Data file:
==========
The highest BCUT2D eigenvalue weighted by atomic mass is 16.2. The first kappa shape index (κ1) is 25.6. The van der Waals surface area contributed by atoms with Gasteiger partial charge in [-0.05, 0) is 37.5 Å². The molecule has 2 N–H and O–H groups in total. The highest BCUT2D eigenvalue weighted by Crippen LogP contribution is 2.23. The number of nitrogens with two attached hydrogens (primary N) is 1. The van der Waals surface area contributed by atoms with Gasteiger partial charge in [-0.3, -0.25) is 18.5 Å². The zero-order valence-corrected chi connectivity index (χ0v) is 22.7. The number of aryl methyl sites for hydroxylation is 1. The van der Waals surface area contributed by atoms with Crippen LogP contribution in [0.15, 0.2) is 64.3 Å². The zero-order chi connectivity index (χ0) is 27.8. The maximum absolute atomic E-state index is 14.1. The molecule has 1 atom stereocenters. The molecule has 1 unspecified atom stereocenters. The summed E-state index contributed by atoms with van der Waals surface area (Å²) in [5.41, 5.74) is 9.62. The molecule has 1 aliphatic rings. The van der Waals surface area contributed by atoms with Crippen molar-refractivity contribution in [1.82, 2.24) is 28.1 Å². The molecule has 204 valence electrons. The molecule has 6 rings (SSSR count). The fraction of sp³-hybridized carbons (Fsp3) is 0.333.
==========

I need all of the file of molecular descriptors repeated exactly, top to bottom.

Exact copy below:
The highest BCUT2D eigenvalue weighted by atomic mass is 16.2. The first kappa shape index (κ1) is 25.6. The van der Waals surface area contributed by atoms with Gasteiger partial charge in [-0.05, 0) is 37.5 Å². The molecule has 2 N–H and O–H groups in total. The highest BCUT2D eigenvalue weighted by Crippen LogP contribution is 2.23. The number of nitrogens with two attached hydrogens (primary N) is 1. The van der Waals surface area contributed by atoms with Gasteiger partial charge in [-0.3, -0.25) is 18.5 Å². The zero-order valence-corrected chi connectivity index (χ0v) is 22.7. The number of aryl methyl sites for hydroxylation is 1. The van der Waals surface area contributed by atoms with Crippen LogP contribution in [0.15, 0.2) is 64.3 Å². The zero-order chi connectivity index (χ0) is 27.8. The maximum absolute atomic E-state index is 14.1. The molecule has 1 atom stereocenters. The molecule has 1 unspecified atom stereocenters. The summed E-state index contributed by atoms with van der Waals surface area (Å²) in [5.41, 5.74) is 9.62. The molecule has 1 aliphatic rings. The van der Waals surface area contributed by atoms with Crippen molar-refractivity contribution in [1.82, 2.24) is 28.1 Å². The molecule has 204 valence electrons. The molecule has 6 rings (SSSR count). The fraction of sp³-hybridized carbons (Fsp3) is 0.333.